Whether you’ve obtained a security clearance in the past or currently hold one, knowing your clearance status – including expiration date, issuing agency and other details – is important both for your career progression and your job search.

If you’re currently employed, checking on your clearance is easy – simply request your Facility Security Officer inquire about the status of your clearance. The vast majority of clearance holders are cleared through the National Industrial Security Program (NISP). The Defense Information System for Security (DISS) can be used by your FSO to check your clearance status for Department of Defense security clearance holders. Scattered Castles is the security clearance system of record for Intelligence Community security clearance holders. Unfortunately, the two systems don’t communicate information back and forth, so if you hold a security clearance with multiple agencies and need to verify your status, you may need to have your security officer check multiple systems.

Your Personnel Security Investigation (PSI) may be either current or expired. Your PSI is current if it is not more than six years old for a Top Secret clearance or not more than 10 years for a Secret clearance. With the increasing implementation of Continuous Evaluation for security clearance holders, government agencies are increasingly using CE enrollment as establishing a current versus expired clearance. It’s still useful to inquire about your most recent investigation date and CE status before you depart one cleared position for another, or separate from military service.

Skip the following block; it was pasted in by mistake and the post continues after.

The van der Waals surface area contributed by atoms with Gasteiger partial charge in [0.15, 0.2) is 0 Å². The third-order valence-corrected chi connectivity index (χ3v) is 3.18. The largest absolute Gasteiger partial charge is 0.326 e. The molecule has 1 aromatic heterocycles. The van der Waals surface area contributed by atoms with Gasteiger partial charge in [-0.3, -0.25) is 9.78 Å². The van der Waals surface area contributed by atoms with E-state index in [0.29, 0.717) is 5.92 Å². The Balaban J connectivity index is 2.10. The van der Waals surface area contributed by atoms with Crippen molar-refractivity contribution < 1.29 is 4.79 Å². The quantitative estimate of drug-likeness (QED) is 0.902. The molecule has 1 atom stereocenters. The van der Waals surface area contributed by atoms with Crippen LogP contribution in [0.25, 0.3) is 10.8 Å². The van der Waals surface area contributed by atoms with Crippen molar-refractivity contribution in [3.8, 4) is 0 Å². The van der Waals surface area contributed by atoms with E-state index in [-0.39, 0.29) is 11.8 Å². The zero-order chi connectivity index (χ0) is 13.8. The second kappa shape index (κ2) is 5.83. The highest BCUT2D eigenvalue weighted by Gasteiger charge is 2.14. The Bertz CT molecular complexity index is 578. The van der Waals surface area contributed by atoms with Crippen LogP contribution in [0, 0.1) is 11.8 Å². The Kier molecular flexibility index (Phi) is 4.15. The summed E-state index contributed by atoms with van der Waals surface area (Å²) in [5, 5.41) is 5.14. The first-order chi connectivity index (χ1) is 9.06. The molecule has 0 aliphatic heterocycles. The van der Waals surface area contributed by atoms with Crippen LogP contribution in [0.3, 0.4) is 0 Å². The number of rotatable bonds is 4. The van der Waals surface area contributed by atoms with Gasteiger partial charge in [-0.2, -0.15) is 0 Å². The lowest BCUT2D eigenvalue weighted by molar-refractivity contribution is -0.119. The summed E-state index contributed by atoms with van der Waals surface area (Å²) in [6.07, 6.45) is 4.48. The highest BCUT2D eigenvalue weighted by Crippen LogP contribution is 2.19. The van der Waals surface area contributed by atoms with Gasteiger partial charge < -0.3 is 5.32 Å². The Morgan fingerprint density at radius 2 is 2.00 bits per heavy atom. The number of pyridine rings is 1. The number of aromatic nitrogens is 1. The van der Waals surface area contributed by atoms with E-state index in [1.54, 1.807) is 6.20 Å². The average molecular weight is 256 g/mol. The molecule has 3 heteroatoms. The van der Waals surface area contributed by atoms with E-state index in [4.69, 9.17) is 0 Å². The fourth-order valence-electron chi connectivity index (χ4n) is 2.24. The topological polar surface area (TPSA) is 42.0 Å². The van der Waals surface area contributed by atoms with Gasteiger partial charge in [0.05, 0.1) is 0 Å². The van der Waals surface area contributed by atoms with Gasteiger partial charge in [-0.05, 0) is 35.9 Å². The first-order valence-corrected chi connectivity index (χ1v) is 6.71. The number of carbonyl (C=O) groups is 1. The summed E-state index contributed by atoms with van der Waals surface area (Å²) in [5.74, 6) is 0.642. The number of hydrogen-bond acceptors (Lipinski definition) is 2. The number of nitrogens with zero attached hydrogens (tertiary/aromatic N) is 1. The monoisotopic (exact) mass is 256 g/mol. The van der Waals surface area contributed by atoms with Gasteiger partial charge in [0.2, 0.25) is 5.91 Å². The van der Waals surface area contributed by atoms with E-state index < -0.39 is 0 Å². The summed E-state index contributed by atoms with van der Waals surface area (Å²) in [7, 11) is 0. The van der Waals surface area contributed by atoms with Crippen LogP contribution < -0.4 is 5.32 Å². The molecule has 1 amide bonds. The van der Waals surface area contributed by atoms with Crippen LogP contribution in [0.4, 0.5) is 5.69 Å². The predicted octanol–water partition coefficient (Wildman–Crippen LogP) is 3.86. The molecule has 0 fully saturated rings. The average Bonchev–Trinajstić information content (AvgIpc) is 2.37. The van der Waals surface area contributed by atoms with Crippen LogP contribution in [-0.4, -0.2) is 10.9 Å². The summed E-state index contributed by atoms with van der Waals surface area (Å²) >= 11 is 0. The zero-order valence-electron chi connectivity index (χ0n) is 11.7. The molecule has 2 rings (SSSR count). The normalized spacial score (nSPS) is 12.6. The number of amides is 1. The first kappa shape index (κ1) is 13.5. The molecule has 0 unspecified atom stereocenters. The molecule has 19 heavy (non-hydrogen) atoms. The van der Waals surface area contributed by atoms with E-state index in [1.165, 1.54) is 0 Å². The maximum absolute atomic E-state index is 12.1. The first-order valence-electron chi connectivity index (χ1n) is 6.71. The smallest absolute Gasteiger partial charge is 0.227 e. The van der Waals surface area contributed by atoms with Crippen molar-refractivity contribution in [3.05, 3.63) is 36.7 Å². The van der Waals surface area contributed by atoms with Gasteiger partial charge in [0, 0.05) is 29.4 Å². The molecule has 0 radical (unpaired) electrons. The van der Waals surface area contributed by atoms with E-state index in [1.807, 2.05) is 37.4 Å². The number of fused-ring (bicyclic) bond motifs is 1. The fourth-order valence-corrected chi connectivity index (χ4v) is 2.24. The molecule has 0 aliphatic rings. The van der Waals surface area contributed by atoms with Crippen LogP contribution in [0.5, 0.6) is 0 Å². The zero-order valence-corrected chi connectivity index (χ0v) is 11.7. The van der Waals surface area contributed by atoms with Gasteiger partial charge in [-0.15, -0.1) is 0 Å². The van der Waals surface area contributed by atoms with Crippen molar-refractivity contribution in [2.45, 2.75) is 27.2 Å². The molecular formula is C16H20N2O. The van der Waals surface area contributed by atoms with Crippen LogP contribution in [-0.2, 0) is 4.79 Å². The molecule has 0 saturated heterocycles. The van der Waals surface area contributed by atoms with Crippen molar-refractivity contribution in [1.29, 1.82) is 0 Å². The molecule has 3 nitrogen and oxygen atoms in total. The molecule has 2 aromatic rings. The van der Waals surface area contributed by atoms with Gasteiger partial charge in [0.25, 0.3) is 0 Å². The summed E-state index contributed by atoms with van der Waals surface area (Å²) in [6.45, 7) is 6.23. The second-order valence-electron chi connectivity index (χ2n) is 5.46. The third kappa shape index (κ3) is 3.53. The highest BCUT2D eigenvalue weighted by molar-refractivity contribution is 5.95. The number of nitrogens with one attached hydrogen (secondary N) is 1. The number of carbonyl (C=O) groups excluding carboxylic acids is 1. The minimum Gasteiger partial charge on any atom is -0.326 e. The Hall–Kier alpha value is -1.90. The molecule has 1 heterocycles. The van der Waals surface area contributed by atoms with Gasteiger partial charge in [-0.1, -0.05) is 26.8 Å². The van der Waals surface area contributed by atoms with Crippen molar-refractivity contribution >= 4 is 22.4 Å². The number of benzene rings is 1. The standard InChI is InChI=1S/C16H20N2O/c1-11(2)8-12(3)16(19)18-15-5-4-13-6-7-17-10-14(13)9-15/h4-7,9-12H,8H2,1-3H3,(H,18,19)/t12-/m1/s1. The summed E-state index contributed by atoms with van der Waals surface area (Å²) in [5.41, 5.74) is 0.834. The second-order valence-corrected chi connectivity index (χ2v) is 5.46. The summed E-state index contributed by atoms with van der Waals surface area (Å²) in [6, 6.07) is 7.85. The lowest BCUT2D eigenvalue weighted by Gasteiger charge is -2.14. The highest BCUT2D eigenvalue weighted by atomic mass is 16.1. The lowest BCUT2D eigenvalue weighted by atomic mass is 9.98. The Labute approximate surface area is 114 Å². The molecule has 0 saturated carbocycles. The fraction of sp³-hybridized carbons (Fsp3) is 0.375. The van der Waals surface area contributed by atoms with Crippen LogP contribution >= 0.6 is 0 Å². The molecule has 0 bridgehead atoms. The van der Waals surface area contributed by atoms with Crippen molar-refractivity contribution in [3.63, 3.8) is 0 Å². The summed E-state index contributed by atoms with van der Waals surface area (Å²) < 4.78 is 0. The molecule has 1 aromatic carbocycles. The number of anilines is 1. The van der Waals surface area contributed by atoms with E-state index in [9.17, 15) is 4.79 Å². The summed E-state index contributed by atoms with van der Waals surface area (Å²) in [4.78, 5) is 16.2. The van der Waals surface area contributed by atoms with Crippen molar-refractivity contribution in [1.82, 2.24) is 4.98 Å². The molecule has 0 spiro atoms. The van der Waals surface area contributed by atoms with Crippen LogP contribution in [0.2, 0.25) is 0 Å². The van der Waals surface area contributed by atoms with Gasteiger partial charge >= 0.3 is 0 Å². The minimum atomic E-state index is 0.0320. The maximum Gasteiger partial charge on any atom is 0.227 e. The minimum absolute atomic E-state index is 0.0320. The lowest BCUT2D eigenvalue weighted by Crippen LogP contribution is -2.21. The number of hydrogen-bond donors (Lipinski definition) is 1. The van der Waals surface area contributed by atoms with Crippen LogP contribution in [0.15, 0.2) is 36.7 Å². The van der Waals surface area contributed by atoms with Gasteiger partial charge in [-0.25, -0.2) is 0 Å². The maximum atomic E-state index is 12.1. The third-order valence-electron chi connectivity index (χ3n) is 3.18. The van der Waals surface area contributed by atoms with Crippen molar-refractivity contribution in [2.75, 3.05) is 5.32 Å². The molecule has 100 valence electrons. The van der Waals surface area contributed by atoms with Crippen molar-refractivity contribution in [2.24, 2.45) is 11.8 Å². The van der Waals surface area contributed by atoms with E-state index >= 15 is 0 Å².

Privacy Act Requests

If you’re not currently employed, the process of ascertaining your security clearance status becomes a bit trickier. If you’re on friendly terms with your last employer or security officer, you can make an inquiry of them. If you’re currently working with a cleared recruiter to pursue a new opportunity, they should also be able to verify your security clearance status in DISS or Scattered Castles.  For the majority of clearance holders, a Privacy Act request through the Defense Counterintelligence and Security Agency provides the necessary information. DCSA has a form that can be used to ensure all of the required information is provided, and investigation requests can be made through mail, fax, or email.

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Lindy Kyzer is the editor of ClearanceJobs.com. She loves the NISPPAC, social media, and the U.S. military. Have a conference, tip, or story idea to share? Email lindy.kyzer@clearancejobs.com. Interested in writing for ClearanceJobs.com? Learn more here.